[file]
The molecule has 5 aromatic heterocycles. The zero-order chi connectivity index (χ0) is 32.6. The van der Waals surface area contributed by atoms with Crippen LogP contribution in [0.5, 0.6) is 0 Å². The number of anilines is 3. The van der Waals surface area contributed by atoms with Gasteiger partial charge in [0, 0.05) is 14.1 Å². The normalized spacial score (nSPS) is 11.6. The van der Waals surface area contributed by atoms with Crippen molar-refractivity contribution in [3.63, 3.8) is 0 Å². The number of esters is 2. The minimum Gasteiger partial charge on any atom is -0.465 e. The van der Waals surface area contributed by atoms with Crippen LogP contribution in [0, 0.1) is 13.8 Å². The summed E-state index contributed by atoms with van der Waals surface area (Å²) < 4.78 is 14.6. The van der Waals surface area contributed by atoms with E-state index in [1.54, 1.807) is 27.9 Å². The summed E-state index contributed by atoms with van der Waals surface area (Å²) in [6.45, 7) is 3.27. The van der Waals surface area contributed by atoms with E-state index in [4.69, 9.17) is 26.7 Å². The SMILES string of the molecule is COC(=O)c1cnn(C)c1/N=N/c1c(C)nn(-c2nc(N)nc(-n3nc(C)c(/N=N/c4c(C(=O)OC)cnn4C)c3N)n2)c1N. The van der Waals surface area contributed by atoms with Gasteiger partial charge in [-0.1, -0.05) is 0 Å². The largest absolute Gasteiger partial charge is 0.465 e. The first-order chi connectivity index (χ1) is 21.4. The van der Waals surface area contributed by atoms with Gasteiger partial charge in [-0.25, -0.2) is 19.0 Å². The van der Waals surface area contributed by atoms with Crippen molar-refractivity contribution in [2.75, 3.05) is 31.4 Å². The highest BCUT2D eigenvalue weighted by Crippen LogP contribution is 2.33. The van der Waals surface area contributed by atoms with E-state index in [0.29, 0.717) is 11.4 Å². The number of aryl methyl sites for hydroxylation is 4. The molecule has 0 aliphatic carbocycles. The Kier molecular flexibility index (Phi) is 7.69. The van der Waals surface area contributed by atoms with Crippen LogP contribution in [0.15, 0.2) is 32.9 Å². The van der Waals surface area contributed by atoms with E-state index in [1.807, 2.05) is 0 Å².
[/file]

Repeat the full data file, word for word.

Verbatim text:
The molecule has 5 aromatic heterocycles. The zero-order chi connectivity index (χ0) is 32.6. The van der Waals surface area contributed by atoms with Crippen LogP contribution in [0.5, 0.6) is 0 Å². The number of anilines is 3. The van der Waals surface area contributed by atoms with Gasteiger partial charge in [0, 0.05) is 14.1 Å². The normalized spacial score (nSPS) is 11.6. The van der Waals surface area contributed by atoms with Crippen molar-refractivity contribution in [3.63, 3.8) is 0 Å². The number of esters is 2. The minimum Gasteiger partial charge on any atom is -0.465 e. The van der Waals surface area contributed by atoms with Crippen LogP contribution in [0, 0.1) is 13.8 Å². The summed E-state index contributed by atoms with van der Waals surface area (Å²) < 4.78 is 14.6. The van der Waals surface area contributed by atoms with E-state index in [1.54, 1.807) is 27.9 Å². The summed E-state index contributed by atoms with van der Waals surface area (Å²) in [6.45, 7) is 3.27. The van der Waals surface area contributed by atoms with E-state index in [4.69, 9.17) is 26.7 Å². The SMILES string of the molecule is COC(=O)c1cnn(C)c1/N=N/c1c(C)nn(-c2nc(N)nc(-n3nc(C)c(/N=N/c4c(C(=O)OC)cnn4C)c3N)n2)c1N. The van der Waals surface area contributed by atoms with Gasteiger partial charge in [-0.1, -0.05) is 0 Å². The largest absolute Gasteiger partial charge is 0.465 e. The first-order chi connectivity index (χ1) is 21.4. The van der Waals surface area contributed by atoms with Gasteiger partial charge in [-0.25, -0.2) is 19.0 Å². The van der Waals surface area contributed by atoms with Crippen molar-refractivity contribution in [2.75, 3.05) is 31.4 Å². The highest BCUT2D eigenvalue weighted by Crippen LogP contribution is 2.33. The van der Waals surface area contributed by atoms with E-state index in [0.29, 0.717) is 11.4 Å². The number of aryl methyl sites for hydroxylation is 4. The molecule has 0 aliphatic carbocycles. The Kier molecular flexibility index (Phi) is 7.69. The van der Waals surface area contributed by atoms with Crippen LogP contribution in [0.15, 0.2) is 32.9 Å². The van der Waals surface area contributed by atoms with E-state index in [1.807, 2.05) is 0 Å².